Bfn artist makes waves in Cape Town

Winner of the 2021 StateoftheART Gallery Award, Zanoxolo Sylvester Mqeku.

Zanoxolo Sylvester Mqeku who was born in Mount Fletcher in the Eastern Cape, but has been living in Bloem since 2013, has recently been announced as winner of the 2021 StateoftheART Gallery Award for his sand-casting art pieces for which Mqeku received a cash prize of R40 000 to support the development of new work as well as a solo exhibition with StateoftheART Gallery, an independent commercial gallery in Cape Town, in 2022.

Mqeku joined the Oliewenhuis Art Museum in Bloemfontein as an intern when he came to the city and became a full-time employee in 2014. He is due to graduate with his Masters in Design and Studio Art, having researched the use of sand-casting as a ceramic studio technique and demonstrating how it can be adapted to public creative practice.

According to gallery owner, Jennifer Reynolds, the StateoftheART Gallery Award aims to champion contemporary art by emerging artists residing in South Africa, increasing exposure for their work, and encouraging further professional development opportunities. “Entrants were asked to submit work to the theme ‘On The Brink: Visualising Climate Change’ and were challenged to engage with the reality of climate crisis and its impact within a South African context.

“In its third year, the Gallery Award continues to raise the profile of contemporary artists working at the vanguard of their discipline. As the only artist in Africa with a ceramic studio dedicated to the use of sand casting, Mqeku fully embodies the spirit of the award,” Reynolds concluded.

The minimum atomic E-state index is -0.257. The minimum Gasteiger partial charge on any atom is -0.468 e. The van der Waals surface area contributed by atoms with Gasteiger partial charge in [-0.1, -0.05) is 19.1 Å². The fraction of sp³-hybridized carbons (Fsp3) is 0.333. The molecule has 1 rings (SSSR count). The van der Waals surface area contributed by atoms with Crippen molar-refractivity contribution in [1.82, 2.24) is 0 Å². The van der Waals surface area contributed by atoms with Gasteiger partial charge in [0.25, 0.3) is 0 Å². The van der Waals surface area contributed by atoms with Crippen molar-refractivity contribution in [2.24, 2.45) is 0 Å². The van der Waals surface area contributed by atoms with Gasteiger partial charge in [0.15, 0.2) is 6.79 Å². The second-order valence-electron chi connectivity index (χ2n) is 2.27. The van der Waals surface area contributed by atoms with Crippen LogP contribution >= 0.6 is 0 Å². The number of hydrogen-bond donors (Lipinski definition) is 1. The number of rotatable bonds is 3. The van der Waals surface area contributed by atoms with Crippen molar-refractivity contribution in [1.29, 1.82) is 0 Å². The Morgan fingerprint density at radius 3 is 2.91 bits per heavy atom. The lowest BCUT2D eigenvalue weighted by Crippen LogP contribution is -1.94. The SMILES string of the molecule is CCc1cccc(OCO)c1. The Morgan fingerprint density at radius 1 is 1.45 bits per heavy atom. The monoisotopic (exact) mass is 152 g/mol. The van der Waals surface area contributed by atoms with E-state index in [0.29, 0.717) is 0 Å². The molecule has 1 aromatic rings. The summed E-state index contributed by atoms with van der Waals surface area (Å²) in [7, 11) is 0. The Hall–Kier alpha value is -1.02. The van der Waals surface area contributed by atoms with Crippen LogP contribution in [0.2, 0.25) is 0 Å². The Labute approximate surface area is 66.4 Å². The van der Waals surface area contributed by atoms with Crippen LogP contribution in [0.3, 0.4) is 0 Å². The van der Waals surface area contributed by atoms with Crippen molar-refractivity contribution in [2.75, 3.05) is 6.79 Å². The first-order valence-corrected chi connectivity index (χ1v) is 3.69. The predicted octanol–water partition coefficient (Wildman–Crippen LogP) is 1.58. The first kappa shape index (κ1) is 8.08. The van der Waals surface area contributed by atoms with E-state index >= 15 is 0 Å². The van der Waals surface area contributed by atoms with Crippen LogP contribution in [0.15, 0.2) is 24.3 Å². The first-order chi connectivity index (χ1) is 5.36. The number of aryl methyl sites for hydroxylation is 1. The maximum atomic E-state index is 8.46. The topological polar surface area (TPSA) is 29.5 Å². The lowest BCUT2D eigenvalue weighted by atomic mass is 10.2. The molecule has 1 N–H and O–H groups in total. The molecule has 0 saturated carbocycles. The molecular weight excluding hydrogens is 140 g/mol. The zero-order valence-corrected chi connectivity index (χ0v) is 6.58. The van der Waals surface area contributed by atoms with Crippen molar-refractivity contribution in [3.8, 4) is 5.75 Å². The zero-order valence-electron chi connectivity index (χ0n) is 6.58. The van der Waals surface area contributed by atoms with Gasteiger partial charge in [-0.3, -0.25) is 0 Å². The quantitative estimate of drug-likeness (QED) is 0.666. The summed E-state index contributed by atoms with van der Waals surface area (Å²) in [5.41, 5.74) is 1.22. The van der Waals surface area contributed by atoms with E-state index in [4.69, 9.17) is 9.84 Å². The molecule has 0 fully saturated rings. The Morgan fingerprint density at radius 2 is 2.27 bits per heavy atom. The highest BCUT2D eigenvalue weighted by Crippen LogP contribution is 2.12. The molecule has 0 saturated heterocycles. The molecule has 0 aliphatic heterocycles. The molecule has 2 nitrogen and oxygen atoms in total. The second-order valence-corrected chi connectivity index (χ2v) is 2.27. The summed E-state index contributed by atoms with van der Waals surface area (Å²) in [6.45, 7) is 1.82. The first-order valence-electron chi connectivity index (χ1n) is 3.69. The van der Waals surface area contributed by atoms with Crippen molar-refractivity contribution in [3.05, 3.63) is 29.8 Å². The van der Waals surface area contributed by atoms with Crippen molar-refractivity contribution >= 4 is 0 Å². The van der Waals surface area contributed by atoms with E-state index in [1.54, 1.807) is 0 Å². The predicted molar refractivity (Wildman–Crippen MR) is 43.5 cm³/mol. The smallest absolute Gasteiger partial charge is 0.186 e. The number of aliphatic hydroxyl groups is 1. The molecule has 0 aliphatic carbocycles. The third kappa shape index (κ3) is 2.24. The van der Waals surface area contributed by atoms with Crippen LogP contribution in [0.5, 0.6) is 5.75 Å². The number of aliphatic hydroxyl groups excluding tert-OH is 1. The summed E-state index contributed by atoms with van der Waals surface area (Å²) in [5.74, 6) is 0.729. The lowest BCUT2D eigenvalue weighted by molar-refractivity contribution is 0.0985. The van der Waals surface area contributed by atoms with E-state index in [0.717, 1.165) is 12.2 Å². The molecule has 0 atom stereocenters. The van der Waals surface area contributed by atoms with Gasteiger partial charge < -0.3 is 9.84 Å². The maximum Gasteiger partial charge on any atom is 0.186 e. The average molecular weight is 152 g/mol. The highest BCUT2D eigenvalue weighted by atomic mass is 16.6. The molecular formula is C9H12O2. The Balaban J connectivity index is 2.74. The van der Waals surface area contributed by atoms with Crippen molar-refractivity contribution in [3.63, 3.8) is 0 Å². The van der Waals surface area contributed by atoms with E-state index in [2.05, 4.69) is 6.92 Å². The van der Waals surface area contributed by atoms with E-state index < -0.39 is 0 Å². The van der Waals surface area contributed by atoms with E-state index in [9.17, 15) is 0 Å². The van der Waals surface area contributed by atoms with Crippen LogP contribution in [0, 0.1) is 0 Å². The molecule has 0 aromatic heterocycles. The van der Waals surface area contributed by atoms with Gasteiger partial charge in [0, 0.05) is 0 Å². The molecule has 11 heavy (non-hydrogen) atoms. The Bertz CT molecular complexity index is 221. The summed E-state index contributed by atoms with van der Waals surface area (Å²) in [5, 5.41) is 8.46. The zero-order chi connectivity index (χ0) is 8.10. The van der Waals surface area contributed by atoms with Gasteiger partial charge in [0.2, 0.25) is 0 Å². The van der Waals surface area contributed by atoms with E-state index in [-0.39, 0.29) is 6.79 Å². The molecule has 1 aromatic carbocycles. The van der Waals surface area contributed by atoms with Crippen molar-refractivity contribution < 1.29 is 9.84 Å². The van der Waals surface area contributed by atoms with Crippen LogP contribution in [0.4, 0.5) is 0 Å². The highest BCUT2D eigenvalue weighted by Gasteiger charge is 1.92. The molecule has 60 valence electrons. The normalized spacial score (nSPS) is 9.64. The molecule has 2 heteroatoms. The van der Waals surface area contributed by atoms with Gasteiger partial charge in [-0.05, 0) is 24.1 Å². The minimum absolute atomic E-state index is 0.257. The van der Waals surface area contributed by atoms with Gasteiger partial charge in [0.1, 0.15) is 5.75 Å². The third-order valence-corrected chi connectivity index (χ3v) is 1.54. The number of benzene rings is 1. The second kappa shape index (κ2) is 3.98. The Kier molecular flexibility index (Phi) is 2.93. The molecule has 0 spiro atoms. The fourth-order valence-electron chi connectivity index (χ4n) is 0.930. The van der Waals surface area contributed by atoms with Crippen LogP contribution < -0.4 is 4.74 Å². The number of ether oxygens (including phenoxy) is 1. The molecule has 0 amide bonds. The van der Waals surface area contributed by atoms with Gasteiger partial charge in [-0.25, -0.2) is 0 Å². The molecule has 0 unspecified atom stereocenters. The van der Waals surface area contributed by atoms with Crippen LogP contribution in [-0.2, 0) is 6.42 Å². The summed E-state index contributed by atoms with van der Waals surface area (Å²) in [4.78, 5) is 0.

The art work of the ten shortlisted finalists will be exhibited at the gallery until Saturday, 30 October. While more of Mqeku’s work can be seen and purchased at and a video on how the work was created can be watched here:

This work is titled “Manganese Particles” and reflects how human beings have been leaving their imprints on the earth’s surface for thousands of years, from the temple ruins like Gobelki Tepe in Turkey (12 000 years old), Adams Calendar in Waterval Boven Mpumalanga (75 000 old) or the gigantic Nazca Lines of Peru, South America (2000 years old), whether for creativity, spirituality or architectural purposes, in more ways than one this translates to the human impact on the environment. Materials used: Mixed media of manganese oxide and gold glaze on sandcast terracotta clay.
This work is titled “Carbon generations”. It is an emblem of innovative artistic studio practice a creative response to the needs of our current natural environment where human activities need to rethink in search of ways by which we may take from nature what we can put back. Materials used: Mixed media of red iron oxide, chrome oxide and rutile dioxide on sandcast terracotta clay


Justine Fortuin